I know you have probably read and heard many discussions on the implications that Al Jazeera's programming has had (and still has) for the events unfolding in the region... But since I had been gathering materials about it for several days now, I thought I'd just put it all together in one post. What makes the issue particularly interesting for me, is not just the network's ability to effectively mobilize such a wave of action, but also represent the voices of the Arab people to perceptive Western audiences, for a change.

Image courtesy of Foreign Policy Magazine.

Although funded by Qatar's Emir and having been accused of promoting certain Qatari foreign policy interests, Al Jazeera has established itself as perhaps the most credible and reliable news source not just in the Arab world, but - in some cases - also beyond. The most peculiar thing about it is that it still comes from an Arab source, and yet provides a seemingly objective and thorough coverage (that said, I am making a big exception here: the Qatari government).

Al Jazeera, therefore, has created a true Arab public sphere - a forum for discussion and deliberation, debates, and expressions of frustration - at the same time fostering, what seems to be a sense of true Arab identity. And at the core of this identity is the Palestinian issue, of course.

Cartoon from New America Media.

Interesting to note: the release of the "Palestine Papers" - 1,600 leaked secret documents relating to the Peace Process that were supposed to be ground-shattering - seemed to had been envisioned as a watershed for the network and its influence, as well. Not only did they start a "special coverage" theme on these documents, with a series of daily "releases", they also made sure to provide enough air time and discussion space for numerous panels that featured various scholars, journalists, and policymakers who had been involved in the documents' analysis (since, apparently, summer 2010, when Al Jazeera is said to have obtained these documents).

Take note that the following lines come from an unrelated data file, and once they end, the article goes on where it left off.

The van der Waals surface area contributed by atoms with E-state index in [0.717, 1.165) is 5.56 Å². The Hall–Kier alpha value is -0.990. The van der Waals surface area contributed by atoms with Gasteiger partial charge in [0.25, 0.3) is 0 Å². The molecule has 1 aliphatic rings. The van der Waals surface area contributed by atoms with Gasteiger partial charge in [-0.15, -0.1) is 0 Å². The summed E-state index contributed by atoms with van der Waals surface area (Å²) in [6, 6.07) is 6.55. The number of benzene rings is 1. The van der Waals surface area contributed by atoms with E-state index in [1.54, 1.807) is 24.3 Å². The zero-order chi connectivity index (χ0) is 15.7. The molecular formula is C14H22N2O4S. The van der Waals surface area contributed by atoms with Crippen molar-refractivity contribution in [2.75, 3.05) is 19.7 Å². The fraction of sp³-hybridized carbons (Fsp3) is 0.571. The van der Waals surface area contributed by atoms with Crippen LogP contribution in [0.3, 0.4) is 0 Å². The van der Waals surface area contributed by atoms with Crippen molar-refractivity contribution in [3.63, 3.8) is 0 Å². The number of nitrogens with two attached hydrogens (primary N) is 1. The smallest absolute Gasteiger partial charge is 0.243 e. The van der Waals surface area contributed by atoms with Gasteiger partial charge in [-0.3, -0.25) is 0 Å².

The timing was unfortunate, however. The releases were scheduled for January 23-26, right when things started boiling over into Egypt. I presume the following post by Marc Lynch, from January 25, is pretty telling in that regard - "Watching Egypt (but not on Al Jazeera)":

"One key factor was missing, though, at least early on. Al Jazeera has played a vital, instrumental role in framing this popular narrative by its intense, innovative coverage of Tunisia and its explicit broadening of that experience to the region. Its coverage today has been frankly baffling, though. During the key period when the protests were picking up steam, Al Jazeera aired a documentary cultural program on a very nice seeming Egyptian novelist and musical groups, and then to sports. Now (10:30am EST) it is finally covering the protests in depth, but its early lack of coverage may hurt its credibility. I can't remember another case of Al Jazeera simply punting on a major story in a political space which it has owned."

Later, in an update he added:
"Al-Jazeera's lack of coverage of the protests has become a major story.   It doesn't seem to have gotten any better since this morning --- since getting back on line I've seen an episode of a talk show, more Palestine Papers, and only short snippets of breaking news on Egypt.  Al-Arabiya apparently hasn't done any better."